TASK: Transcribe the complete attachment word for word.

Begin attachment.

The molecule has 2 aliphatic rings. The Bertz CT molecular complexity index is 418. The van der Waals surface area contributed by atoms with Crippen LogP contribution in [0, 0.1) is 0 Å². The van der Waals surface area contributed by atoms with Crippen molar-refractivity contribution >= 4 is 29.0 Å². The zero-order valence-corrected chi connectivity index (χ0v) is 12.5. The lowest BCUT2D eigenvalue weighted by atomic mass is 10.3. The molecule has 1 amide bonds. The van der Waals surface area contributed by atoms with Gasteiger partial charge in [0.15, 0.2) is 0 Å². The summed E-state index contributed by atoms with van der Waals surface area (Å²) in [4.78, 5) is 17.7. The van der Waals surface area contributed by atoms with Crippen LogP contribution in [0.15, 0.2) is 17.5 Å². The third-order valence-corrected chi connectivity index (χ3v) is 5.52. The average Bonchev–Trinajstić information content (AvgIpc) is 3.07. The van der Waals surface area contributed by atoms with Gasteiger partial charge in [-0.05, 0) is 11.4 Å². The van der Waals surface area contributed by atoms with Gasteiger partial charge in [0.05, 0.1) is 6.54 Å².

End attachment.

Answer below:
The molecule has 2 aliphatic rings. The Bertz CT molecular complexity index is 418. The van der Waals surface area contributed by atoms with Crippen LogP contribution in [0, 0.1) is 0 Å². The van der Waals surface area contributed by atoms with Crippen molar-refractivity contribution >= 4 is 29.0 Å². The zero-order valence-corrected chi connectivity index (χ0v) is 12.5. The lowest BCUT2D eigenvalue weighted by atomic mass is 10.3. The molecule has 1 amide bonds. The van der Waals surface area contributed by atoms with Gasteiger partial charge in [0.15, 0.2) is 0 Å². The summed E-state index contributed by atoms with van der Waals surface area (Å²) in [4.78, 5) is 17.7. The van der Waals surface area contributed by atoms with Crippen LogP contribution in [0.15, 0.2) is 17.5 Å². The third-order valence-corrected chi connectivity index (χ3v) is 5.52. The average Bonchev–Trinajstić information content (AvgIpc) is 3.07. The van der Waals surface area contributed by atoms with Gasteiger partial charge in [-0.05, 0) is 11.4 Å². The van der Waals surface area contributed by atoms with Gasteiger partial charge in [0.05, 0.1) is 6.54 Å².